High Speed Differential Interfaces and the Need for Common Mode Filtering and Protection

Wed, 09/29/2010 - 12:18pm
Jonathan Harris, ON Semiconductor


In the operating environment seen by electronics today there are numerous sources of electromagnetic interference (EMI) and radio frequency interference (RFI). This is due in large part to the increased use of RF technology. These types of interference result in the need for common mode filtering in applications utilizing differential interfaces. Although the desire in utilizing differential signaling is to minimize the effects of EMI/RFI, the effects are not eliminated entirely. The differential signal can become corrupted by external noise such that it is not discernable at the receiver. Also, with the noise having coupled into the electronics inside a device, other circuitry where differential signaling is not incorporated may be affected and cause addition problems.

High Speed Differential Interfaces
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Figure 1. Typical High Speed USB 2.0 Eye Diagram.
Hi-speed USB 2.0 is one of the most popular types of differential data interfaces. Thus, the objective of this article is to demonstrate the necessity and benefit of utilizing a common mode filter to reject the EMI/RFI noise in a high speed USB 2.0 application. In addition, protecting the interface from electrostatic discharge (ESD) events will be discussed. Common causes of interference include ESD, lightning, switching power supplies (such as DC/DC converters), and wireless devices such as mobile phones, wireless routers, video game consoles, and netbooks. The most common sources come from devices operating between 800 MHz and 3 GHz, however, with expanding technology these limits are being pushed down to 700 MHz and up to 6 GHz. All these sources provide for an environment rich in interference that can prove harmful not only to each other but also to the operation of other types of devices. The focus will be on USB 2.0 as it is employed in portable devices such as mobile phones and how EMI/RFI interference can cause signal integrity issues without proper filtering.

USB 2.0: Common Mode Filter Requirements
In a hi-speed USB 2.0 interface data is sent differentially over two wires at a speed of up to 480 Mbps. In order to understand the filtering requirements for such a signal, it is important to first understand the nature of the signal. The signal is a differential signal meaning that it is not referenced to ground, the two signals are referenced to each other. Data is transmitted over two lines with each line being exactly 180 degrees out of phase with the other. The two lines are commonly denoted as D+ and D- implying the phase nature of the signal. This means that an appropriate filter topology must be used to properly filter any unwanted content while not degrading the signal integrity of the desired differential signal.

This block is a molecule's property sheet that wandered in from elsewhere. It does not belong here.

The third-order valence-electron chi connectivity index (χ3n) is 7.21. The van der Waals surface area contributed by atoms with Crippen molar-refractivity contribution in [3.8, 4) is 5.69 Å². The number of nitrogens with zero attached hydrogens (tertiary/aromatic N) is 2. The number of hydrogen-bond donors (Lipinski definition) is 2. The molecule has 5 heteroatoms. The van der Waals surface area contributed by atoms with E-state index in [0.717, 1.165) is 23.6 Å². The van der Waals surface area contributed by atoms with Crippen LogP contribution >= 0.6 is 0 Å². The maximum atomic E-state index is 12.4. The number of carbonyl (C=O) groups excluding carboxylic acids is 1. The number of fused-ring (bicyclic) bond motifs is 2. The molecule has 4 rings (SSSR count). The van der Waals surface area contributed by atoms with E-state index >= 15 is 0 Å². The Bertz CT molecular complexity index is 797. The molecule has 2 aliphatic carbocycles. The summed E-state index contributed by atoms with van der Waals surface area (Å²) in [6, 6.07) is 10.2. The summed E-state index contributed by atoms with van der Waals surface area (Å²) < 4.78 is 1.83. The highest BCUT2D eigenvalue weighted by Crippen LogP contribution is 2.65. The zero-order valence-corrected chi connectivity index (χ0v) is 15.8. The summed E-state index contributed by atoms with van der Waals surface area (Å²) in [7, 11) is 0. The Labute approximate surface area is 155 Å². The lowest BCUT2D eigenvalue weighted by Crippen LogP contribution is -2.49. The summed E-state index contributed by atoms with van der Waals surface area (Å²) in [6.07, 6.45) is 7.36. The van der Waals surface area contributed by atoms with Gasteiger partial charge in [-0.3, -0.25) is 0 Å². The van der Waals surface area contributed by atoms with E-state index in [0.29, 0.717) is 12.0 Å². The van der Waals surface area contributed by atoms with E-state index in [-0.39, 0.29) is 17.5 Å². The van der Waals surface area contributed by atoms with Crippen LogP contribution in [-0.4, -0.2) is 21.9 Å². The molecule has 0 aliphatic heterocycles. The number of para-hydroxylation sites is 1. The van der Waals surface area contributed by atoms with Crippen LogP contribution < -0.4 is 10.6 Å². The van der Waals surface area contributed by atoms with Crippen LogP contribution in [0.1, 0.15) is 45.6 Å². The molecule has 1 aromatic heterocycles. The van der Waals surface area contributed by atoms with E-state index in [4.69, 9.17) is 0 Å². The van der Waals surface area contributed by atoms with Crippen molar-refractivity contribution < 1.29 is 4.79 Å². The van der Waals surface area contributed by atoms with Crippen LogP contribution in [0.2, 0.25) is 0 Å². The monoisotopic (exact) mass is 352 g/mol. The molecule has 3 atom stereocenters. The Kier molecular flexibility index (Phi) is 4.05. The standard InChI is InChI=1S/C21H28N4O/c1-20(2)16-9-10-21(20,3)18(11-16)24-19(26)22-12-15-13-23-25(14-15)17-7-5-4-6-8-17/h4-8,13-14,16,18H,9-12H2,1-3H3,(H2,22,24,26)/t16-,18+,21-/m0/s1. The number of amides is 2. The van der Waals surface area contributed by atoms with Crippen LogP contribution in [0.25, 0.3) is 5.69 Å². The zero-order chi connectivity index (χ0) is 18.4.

High Speed Differential Interfaces
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Figure 2. High Speed USB 2.0 Eye Diagram with Common Mode Noise.
In the case of USB 2.0, a single-ended filter topology is not sufficient; one must use a filter with a differential topology such as a common mode choke. This type of filter permits the passing of the desired differential data without affecting signal integrity while filtering out common mode signals that result from EMI and RFI. The inductive properties of the common mode filter create a wide pass band up to 3 or 4 GHz for differential signals while simultaneously causing a narrow pass band of less than 100 MHz for common mode signals.

High Speed Differential Interfaces
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Figure 3. High Speed USB 2.0 Signal with Common Mode Noise Filtered.
Next, the necessary passband needed to permit the signal to pass with good integrity needs to be understood. For a 480 Mbps signal, the maximum fundamental frequency that can be generated is from an alternating pattern of 1s and 0s (1-0-1-0-1-0…) which results in 240 MHz. Since the signal itself is a form of a square wave, the necessary bandwidth needed to pass the signal can be found from the Fourier series approximation to be roughly three times the fundamental frequency. This would result in a minimum necessary bandwidth of 720 MHz for the differential signal.